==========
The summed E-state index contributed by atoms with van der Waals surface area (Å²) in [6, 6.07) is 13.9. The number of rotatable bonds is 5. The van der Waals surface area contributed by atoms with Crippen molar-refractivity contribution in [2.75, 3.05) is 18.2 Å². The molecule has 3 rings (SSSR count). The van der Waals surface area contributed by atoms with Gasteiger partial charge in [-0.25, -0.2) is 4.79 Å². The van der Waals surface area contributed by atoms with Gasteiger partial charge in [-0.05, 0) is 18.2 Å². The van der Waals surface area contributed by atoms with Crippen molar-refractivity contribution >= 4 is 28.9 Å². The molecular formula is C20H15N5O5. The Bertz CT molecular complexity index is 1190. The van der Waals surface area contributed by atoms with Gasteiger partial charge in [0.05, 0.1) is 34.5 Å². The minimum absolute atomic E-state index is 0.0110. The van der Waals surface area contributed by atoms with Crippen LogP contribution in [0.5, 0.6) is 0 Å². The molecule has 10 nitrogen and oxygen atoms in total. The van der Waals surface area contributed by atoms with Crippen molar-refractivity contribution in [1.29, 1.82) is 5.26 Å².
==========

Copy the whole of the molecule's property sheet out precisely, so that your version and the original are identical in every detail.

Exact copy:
The summed E-state index contributed by atoms with van der Waals surface area (Å²) in [6, 6.07) is 13.9. The number of rotatable bonds is 5. The van der Waals surface area contributed by atoms with Crippen molar-refractivity contribution in [2.75, 3.05) is 18.2 Å². The molecule has 3 rings (SSSR count). The van der Waals surface area contributed by atoms with Gasteiger partial charge in [-0.25, -0.2) is 4.79 Å². The van der Waals surface area contributed by atoms with Gasteiger partial charge in [-0.05, 0) is 18.2 Å². The van der Waals surface area contributed by atoms with Crippen molar-refractivity contribution >= 4 is 28.9 Å². The molecular formula is C20H15N5O5. The Bertz CT molecular complexity index is 1190. The van der Waals surface area contributed by atoms with Gasteiger partial charge in [0.05, 0.1) is 34.5 Å². The minimum absolute atomic E-state index is 0.0110. The van der Waals surface area contributed by atoms with Crippen LogP contribution in [0.5, 0.6) is 0 Å². The molecule has 10 nitrogen and oxygen atoms in total. The van der Waals surface area contributed by atoms with Crippen molar-refractivity contribution in [1.29, 1.82) is 5.26 Å².